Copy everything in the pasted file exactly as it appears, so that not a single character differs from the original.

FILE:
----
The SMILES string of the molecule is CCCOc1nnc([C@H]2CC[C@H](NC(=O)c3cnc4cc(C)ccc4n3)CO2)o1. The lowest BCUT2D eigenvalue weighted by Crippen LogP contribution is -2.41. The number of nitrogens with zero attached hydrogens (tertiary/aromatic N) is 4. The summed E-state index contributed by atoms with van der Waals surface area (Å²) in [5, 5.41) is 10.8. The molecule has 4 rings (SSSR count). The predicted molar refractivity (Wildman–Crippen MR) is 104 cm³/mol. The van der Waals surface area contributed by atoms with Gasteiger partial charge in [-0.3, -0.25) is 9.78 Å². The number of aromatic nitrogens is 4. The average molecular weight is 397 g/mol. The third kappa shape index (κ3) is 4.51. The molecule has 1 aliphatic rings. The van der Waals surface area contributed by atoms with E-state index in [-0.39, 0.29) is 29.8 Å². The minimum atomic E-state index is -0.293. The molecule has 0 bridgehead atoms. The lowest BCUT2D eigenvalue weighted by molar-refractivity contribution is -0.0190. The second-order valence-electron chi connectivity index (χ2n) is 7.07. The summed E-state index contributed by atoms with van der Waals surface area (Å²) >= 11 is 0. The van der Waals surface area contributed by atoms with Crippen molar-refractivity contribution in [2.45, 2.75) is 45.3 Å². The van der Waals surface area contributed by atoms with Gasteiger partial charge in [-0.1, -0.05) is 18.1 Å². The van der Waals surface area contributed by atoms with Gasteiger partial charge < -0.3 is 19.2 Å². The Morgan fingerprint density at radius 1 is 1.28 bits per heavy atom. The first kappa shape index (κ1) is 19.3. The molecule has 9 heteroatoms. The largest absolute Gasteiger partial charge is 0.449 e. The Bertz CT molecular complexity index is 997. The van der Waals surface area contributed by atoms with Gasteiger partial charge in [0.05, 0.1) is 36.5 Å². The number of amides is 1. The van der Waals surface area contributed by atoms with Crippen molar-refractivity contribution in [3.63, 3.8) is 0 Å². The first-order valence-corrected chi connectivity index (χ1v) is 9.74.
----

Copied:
The SMILES string of the molecule is CCCOc1nnc([C@H]2CC[C@H](NC(=O)c3cnc4cc(C)ccc4n3)CO2)o1. The lowest BCUT2D eigenvalue weighted by Crippen LogP contribution is -2.41. The number of nitrogens with zero attached hydrogens (tertiary/aromatic N) is 4. The summed E-state index contributed by atoms with van der Waals surface area (Å²) in [5, 5.41) is 10.8. The molecule has 4 rings (SSSR count). The predicted molar refractivity (Wildman–Crippen MR) is 104 cm³/mol. The van der Waals surface area contributed by atoms with Gasteiger partial charge in [-0.3, -0.25) is 9.78 Å². The number of aromatic nitrogens is 4. The average molecular weight is 397 g/mol. The third kappa shape index (κ3) is 4.51. The molecule has 1 aliphatic rings. The van der Waals surface area contributed by atoms with E-state index in [-0.39, 0.29) is 29.8 Å². The minimum atomic E-state index is -0.293. The molecule has 0 bridgehead atoms. The lowest BCUT2D eigenvalue weighted by molar-refractivity contribution is -0.0190. The second-order valence-electron chi connectivity index (χ2n) is 7.07. The summed E-state index contributed by atoms with van der Waals surface area (Å²) >= 11 is 0. The van der Waals surface area contributed by atoms with Crippen molar-refractivity contribution in [2.45, 2.75) is 45.3 Å². The van der Waals surface area contributed by atoms with Gasteiger partial charge in [-0.1, -0.05) is 18.1 Å². The van der Waals surface area contributed by atoms with Gasteiger partial charge < -0.3 is 19.2 Å². The Morgan fingerprint density at radius 1 is 1.28 bits per heavy atom. The first kappa shape index (κ1) is 19.3. The molecule has 9 heteroatoms. The largest absolute Gasteiger partial charge is 0.449 e. The Bertz CT molecular complexity index is 997. The van der Waals surface area contributed by atoms with Gasteiger partial charge in [0.05, 0.1) is 36.5 Å². The number of amides is 1. The van der Waals surface area contributed by atoms with Crippen molar-refractivity contribution in [3.63, 3.8) is 0 Å². The first-order valence-corrected chi connectivity index (χ1v) is 9.74.